Consider an arbitrary set equipped with a strict order $(X,<)$ such that we have:

$$\forall a,b\in X\left(a\neq b\implies (a<b)\lor (a>b)\right)$$

I frequently see this relation being called a "strict total order" yet the term itself is an oxymoron. For in order for a relation to be total it must be reflexive which would contradict it being a strict order.

Also while on the topic, I would be grateful if someone could explain to me why in order theory there is a focus on partial orders rather then strict orders.

Now I understand any work on partial orders can be transplanted over to give analogous theorems on strict orders, in the same way elementary theorems in linear algebra regarding the rows of a matrix can analogously be translated into theorems on the columns of a matrix. Thus making the distinction between whether we choose strict or partial orders somewhat trivial. However the concept of a strict order seem a bit more intuitive at least when viewing finite posets, for instance the nodes/vertices in a hasse diagram could be viewed as the directed acyclic graphs formed by the covering relations of a strict order.


The point is that a strict order and a non-strict order are essentially the same thing. Given a strict order $<$, you can get a non-strict order by defining $x\leq y$ to mean "$x<y$ or $x=y$". Conversely, given a non-strict order $\leq$, you can get a strict order by defining $x<y$ to mean "$x\leq y$ and $x\neq y$".

So "strict total order" just means "the strict version of a total order", where we're axiomatizing the relation $<$ rather than the relation $\leq$. It really is essentially the same thing, since you can convert between a strict total order and an ordinary (non-strict) total order as described above. Reflexivity really has nothing to do with totality at all: rather, demanding reflexivity just means you are axiomatizing $\leq$ instead of $<$ (regardless of whether your order is total).

Since strict orders and non-strict orders are pretty much interchangeable, it usually doesn't matter which one you take as your basic definition or object of study. It's just a matter of convention that non-strict orders are what is usually axiomatized. Each version has a few circumstances where it is more useful (for instance, strict orders tend to be more convenient when talking about well-foundedness, and non-strict orders are more natural if you are also interested in preorders).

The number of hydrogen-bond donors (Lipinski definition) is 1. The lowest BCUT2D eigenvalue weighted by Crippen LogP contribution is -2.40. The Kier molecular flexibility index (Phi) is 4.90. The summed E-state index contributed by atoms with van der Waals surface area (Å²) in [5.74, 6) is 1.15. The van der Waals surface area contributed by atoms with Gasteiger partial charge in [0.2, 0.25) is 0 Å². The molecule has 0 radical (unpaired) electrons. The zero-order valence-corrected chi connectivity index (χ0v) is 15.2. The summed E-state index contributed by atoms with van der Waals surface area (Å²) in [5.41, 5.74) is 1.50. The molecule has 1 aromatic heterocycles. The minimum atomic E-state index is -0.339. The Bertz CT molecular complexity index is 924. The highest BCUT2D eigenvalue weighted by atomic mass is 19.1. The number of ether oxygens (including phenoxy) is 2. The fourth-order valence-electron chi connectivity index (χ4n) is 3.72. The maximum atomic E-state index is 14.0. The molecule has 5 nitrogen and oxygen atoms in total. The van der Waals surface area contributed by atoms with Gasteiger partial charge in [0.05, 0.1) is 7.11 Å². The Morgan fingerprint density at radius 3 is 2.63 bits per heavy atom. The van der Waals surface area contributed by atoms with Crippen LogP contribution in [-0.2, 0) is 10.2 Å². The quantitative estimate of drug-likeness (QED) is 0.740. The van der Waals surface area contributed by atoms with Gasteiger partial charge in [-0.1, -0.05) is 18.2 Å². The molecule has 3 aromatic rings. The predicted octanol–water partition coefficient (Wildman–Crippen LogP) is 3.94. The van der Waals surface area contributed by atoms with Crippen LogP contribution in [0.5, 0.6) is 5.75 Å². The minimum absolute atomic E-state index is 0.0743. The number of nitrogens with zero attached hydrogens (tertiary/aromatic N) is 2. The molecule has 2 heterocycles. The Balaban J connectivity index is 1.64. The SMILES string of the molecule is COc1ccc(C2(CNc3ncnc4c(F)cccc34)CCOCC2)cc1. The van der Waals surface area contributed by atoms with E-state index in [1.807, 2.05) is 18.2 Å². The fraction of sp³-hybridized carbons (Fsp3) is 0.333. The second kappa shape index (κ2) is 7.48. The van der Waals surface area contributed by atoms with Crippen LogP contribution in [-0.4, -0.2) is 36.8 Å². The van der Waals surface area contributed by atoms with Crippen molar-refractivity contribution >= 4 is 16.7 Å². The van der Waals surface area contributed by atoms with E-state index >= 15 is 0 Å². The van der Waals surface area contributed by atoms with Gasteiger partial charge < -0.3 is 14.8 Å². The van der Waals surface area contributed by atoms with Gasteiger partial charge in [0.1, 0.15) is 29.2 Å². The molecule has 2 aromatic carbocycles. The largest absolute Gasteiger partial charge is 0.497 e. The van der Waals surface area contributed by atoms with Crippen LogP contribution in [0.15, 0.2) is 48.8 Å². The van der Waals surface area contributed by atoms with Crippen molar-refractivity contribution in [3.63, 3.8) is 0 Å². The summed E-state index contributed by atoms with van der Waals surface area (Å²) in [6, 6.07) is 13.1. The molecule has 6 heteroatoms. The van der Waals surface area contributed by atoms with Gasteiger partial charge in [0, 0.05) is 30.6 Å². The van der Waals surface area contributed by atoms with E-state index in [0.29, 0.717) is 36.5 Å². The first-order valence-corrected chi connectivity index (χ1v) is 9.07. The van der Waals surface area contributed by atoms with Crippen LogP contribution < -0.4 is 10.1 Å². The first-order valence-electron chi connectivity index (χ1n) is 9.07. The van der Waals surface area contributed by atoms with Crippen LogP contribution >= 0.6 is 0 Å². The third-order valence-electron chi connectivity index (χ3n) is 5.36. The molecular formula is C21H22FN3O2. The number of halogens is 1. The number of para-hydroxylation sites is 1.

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  • $\begingroup$ Thanks however I don't understand your statement "Reflexivity really has nothing to do with totality at all". Applying this definition: ncatlab.org/nlab/show/total+relation and the one on wikipedia, it says a relation $R$ is total on $X$ when we have: $$R\cup R^{-1}=X\times X\iff \forall a,b\in X\left(aRb\lor bRa\right)$$ Thus in particular for every $x\in X$ we can take $a=b=x$ so that $aRb\lor bRa\iff xRx$ for every $x\in X$ so $R$ must be reflexive. In this since if $R$ is total on $X$ then $R$ must also be reflexive on $X$. $\endgroup$ – xijag Aug 30 '17 at 1:48
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    $\begingroup$ Then treat "strict total" as one unit, and not an adjective modification of "total ordering." $\endgroup$ – Randall Aug 30 '17 at 2:05
  • $\begingroup$ Indeed. Totality entails Reflexivity. Leave it as "strict total order" is the associated "strict version of a total order ... that is not actually total (or reflexive) itself but what the hey." $\endgroup$ – Graham Kemp Aug 30 '17 at 2:14
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    $\begingroup$ I agree that reflexivity has nothing to do with a relation being an order, and the same goes for totality or trichotomy ... Strict total orders are trichotomous, but not reflexive, partial orders are reflexive, but not trichotomous, yet both are orders of some kind. Indeed, both are anti-symmetric and transitive (no cycles!); these two properties seem to be the real essence of an order ... Which raises the question: why don't we have that as a standard definition of 'order'? That is, why don't we define an 'order' as a binary relation that is anti-symmetric and transitive? $\endgroup$ – Bram28 Aug 30 '17 at 2:57

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